I had only seen a picture of a French Bulldog before, never one in the flesh (this was clearly before they were so popular). so I snagged him for 300 dollars, got his papers, and drove 6 hours home, with the newly monikered Marcel loving every minute of the car ride. Again, unusual for a puppy mill dog. Somebody had socialized this dog.,= being sold into miilldom even more painful when a dog has known loving human contact.
    the next day I tracked the breeder down in a distant state to tell her that I pulled a dog of hers from auction. she told me that she had sold him to the “wrong guy”, knew that he had been put in a puppy mill because she knew of a previous auction sale but couldn’t afford to get him out.
    Well, that really supports your point about not giving a shit. two words for her, and they aren’t “happy birthday”
    I have a friend in the Fancy who is a breeder. she tells me that really good breeders don’t sell puppies-they wait to see if the dog will work in their breeding program, and if not, then they sell them when they are about a year old. I dunno a lot about breeding. I just hate people who think kids and dogs are accessories

  10. Ginger Kenney June 5, 2014 / 11:49 am

    Reblogged this on Ginger Kenney and commented:
    This is excellent, I totally agree. There are many responsible breeders, a good place to locate them is to start with the national breed club. Ask questions, too. When you do find that good breeder take advantage of the chance to build a relationship. They know a lot and can more often than not help you through challenging times with your dog if you ask. Please too, if they had you sign a contract that among other thing says you will return the dog to them if for any reason you can’t keep it, do it! They poured their heart into that litter and will always want what is best for any puppy they whelped if it is a breeder worth their salt.

  11. Janet Leigh Watson June 11, 2014 / 2:23 pm

    I think the issue is when you go thru hell and high water to find “THAT SPECIAL DOG”, and then a couple years later down the road, you have to move and the excuse is…oh I have to give her away cause I can’t take her to my new place….well guess what…here’s my story…right now as I right this I own four rescues, as well as two cats….I live in my sisters house, she is having me removed by sheriff tomorrow….she told me my house full of stuff can stay till the end if the month, but we have to go. We are going to three different pls place till we can save enough for our own place….and you sure can bet every one of my dogs are going with me. If we’re displaced, so are MY DOGS!!! My sister asked my hubby about my two latest dogs….”well can you send the last two back”….he told her NOOOOO. Like would you send your kids back…my other sister is gonna look after my two cats….and we’ll have the dogs….like WTF is wrong with you when you adopt, you take them with you thru hell and high water. My pets are my life…and they go where I go!!!!!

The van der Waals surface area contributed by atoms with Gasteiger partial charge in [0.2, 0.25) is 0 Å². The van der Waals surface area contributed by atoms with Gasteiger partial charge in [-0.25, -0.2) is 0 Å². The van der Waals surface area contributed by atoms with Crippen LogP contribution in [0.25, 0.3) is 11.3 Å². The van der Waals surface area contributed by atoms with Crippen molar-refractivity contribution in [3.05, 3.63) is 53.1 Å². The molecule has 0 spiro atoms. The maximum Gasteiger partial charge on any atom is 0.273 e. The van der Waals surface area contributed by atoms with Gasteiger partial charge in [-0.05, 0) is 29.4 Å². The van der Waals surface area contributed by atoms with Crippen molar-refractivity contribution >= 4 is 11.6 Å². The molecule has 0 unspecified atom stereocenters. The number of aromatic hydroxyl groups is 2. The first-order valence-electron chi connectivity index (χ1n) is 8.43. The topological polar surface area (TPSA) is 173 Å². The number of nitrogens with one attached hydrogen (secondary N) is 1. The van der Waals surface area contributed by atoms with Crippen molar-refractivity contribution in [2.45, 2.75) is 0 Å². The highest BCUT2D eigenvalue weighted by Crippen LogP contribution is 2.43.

12. Jessie White Davis June 12, 2014 / 10:35 am

    As a breeder I will turn down a puppy buyer for any reason I feel is valid. In my most recent litter I refunded deposits and refused to sale a puppy to TWO different people who I had screened and felt good about. As things went on I found out things about these people and decided I did not feel good about selling them a puppy. Both owners were furious when I informed them of my decision and BOTH threatened to sue me. So I’m guessing that may be the reason that some of these breeders don’t go as far as I did. I knew my rights and that it was my right to refuse to sale a puppy to someone. They are MY puppies, I brought them into the world and I am the one responsible for them. Me and only me. If I don’t feel you are a good home….then go ahead, sue me! One of these people even contacted our breed club and slandered me. It was a huge hassle, but at the end of the day it just confirmed that if these people were like that….then I was thrilled I didn’t sale them a puppy.